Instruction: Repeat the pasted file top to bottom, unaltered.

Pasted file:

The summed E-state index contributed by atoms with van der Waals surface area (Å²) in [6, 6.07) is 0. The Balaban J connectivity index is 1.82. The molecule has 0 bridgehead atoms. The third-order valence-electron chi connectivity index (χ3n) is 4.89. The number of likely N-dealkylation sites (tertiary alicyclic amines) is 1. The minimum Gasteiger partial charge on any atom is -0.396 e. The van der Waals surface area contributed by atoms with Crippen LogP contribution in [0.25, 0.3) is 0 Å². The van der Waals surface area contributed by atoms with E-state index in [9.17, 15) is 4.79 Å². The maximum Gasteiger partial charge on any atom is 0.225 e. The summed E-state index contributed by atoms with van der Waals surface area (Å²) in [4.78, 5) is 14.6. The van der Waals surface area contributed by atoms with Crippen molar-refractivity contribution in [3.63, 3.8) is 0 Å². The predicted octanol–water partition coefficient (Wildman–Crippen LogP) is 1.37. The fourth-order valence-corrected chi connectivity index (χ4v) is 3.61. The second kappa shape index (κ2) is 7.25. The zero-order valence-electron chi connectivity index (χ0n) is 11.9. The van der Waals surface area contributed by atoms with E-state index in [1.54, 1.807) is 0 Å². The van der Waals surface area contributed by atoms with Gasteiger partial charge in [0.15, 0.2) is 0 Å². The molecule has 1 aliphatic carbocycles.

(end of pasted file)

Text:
The summed E-state index contributed by atoms with van der Waals surface area (Å²) in [6, 6.07) is 0. The Balaban J connectivity index is 1.82. The molecule has 0 bridgehead atoms. The third-order valence-electron chi connectivity index (χ3n) is 4.89. The number of likely N-dealkylation sites (tertiary alicyclic amines) is 1. The minimum Gasteiger partial charge on any atom is -0.396 e. The van der Waals surface area contributed by atoms with Crippen LogP contribution in [0.25, 0.3) is 0 Å². The van der Waals surface area contributed by atoms with E-state index in [9.17, 15) is 4.79 Å². The maximum Gasteiger partial charge on any atom is 0.225 e. The summed E-state index contributed by atoms with van der Waals surface area (Å²) in [4.78, 5) is 14.6. The van der Waals surface area contributed by atoms with Crippen molar-refractivity contribution in [3.63, 3.8) is 0 Å². The predicted octanol–water partition coefficient (Wildman–Crippen LogP) is 1.37. The fourth-order valence-corrected chi connectivity index (χ4v) is 3.61. The second kappa shape index (κ2) is 7.25. The zero-order valence-electron chi connectivity index (χ0n) is 11.9. The van der Waals surface area contributed by atoms with E-state index in [1.54, 1.807) is 0 Å². The van der Waals surface area contributed by atoms with Gasteiger partial charge in [0.15, 0.2) is 0 Å². The molecule has 1 aliphatic carbocycles.